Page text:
TV Discussion

Smallville 3×14 – ‘Krypto’ – TV Rewind

It’s a fact unavoidable, but you will spend the majority of ‘Krypto’ fighting the urge to go up to the television and say ‘Who’s a good boy?’. Yep, it’s a literal dog episode.

You can’t help but love the sincerity that is frequently displayed on Smallville. For all the complaints that many have about Hollywood’s inability to get Superman right on the big screen, or the frequent difficulties Superman movie projects have in coming to fruition, the more limited resources of television have always found ways to get around that problem by zeroing in on the human component of Clark Kent.

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Smallville very famously boasted of its ‘no flights, no tights’ rule, and while the series does dole out impressive CGI and action sequences for the period it was on the air, it has always avoided making that the dominating factor, and very much puts its focus on being an epic tale of the teenage and early adult years of Clark Kent on his way to becoming Superman. ‘Krypto’ is, on paper at least, a prime example of why this approach worked so well for the series that it ended up on course to be the longest running superhero series on American television.

© Warner Bros. Television.

The arrival of a dog with powers similar to Clark brings about the requisite dramas at the Kent farm that you might expect, and Luke Schelhaas’s script leans into the cliches and tropes that this series is famous for; there are disagreements between Clark and his parents, who worry about the repercussions of what it might mean for him and there are tangible links to LexCorp that calls into question whether or not he really is a good guy before everything is peacefully resolved (at least at this stage).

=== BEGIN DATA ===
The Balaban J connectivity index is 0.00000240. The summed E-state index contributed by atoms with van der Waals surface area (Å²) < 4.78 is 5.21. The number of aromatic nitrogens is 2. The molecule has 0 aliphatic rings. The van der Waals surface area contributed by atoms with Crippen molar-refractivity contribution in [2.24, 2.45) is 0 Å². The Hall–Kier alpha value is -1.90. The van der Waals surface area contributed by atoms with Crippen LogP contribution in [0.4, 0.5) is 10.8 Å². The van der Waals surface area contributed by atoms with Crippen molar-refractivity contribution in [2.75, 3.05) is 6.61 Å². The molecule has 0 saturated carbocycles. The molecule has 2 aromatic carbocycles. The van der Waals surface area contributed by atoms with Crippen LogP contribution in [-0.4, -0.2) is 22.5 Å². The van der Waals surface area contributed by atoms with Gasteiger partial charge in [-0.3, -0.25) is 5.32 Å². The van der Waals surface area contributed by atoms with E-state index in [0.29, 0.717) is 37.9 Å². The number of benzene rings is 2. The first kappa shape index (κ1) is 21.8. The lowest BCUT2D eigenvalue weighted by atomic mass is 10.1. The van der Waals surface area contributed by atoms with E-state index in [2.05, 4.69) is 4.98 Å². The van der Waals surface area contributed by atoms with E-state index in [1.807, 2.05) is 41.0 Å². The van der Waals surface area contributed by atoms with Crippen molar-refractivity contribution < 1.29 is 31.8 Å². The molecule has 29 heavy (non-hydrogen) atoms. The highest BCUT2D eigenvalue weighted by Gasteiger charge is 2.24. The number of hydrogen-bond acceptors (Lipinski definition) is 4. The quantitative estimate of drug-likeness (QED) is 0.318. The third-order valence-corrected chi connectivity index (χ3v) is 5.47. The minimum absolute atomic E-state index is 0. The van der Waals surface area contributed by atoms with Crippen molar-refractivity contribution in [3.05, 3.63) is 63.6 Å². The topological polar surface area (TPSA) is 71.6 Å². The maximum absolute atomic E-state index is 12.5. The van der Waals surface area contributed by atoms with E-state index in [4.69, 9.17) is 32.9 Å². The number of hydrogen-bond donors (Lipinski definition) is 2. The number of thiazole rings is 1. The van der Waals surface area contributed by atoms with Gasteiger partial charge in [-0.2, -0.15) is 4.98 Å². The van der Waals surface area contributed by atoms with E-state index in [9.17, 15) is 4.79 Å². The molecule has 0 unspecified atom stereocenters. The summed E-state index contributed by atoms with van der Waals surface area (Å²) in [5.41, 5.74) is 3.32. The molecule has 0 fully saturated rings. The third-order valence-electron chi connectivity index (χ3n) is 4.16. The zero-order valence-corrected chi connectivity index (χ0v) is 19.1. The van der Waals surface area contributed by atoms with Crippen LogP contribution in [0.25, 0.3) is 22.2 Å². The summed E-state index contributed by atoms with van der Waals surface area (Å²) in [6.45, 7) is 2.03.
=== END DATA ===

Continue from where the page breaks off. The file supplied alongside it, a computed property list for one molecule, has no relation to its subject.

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It’s all fine, but it’s admittedly far from Smallville at its best. Welling as always brings the right level of charm and lovability to someone who only wants to see the best in the world even though his portion of it is dominated by dastardly antagonists even at this stage of his life, and there is gently dramatic fun to be had with Chloe knowing his secret but not letting on. One of the low-key joyous things about the series and its ability to be a great watch even with high stakes at times is in seeing Chloe still being the best kind of supportive friend for Clark, although at this stage it’s somewhat clear that the writers are waiting until the finale to bring this story thread to a conclusion.

The main plot is fun for what it is, but as is frequently the case with this season, things get dragged down a little with the main story arc involving the Teague family and Lana’s connections to the Stones of Power, all of which is feeling more like a Charmed episode than a DC Comics adaptation. The casting of Jane Seymour as Jason’s mum is a great touch, and it’s always  a joy when Smallville not only calls back to previous Superman films but also to big name movie stars synonymous with that era (I wouldn’t be surprised if she was cast because she was in Live and Let Die), but this entire arc is becoming increasingly monotonous and is as far from the peak of last season’s arc. We’re barely past the halfway mark at this stage which leaves one wondering if this story is going to get better or worse. Unfortunately you might find it’s the latter.

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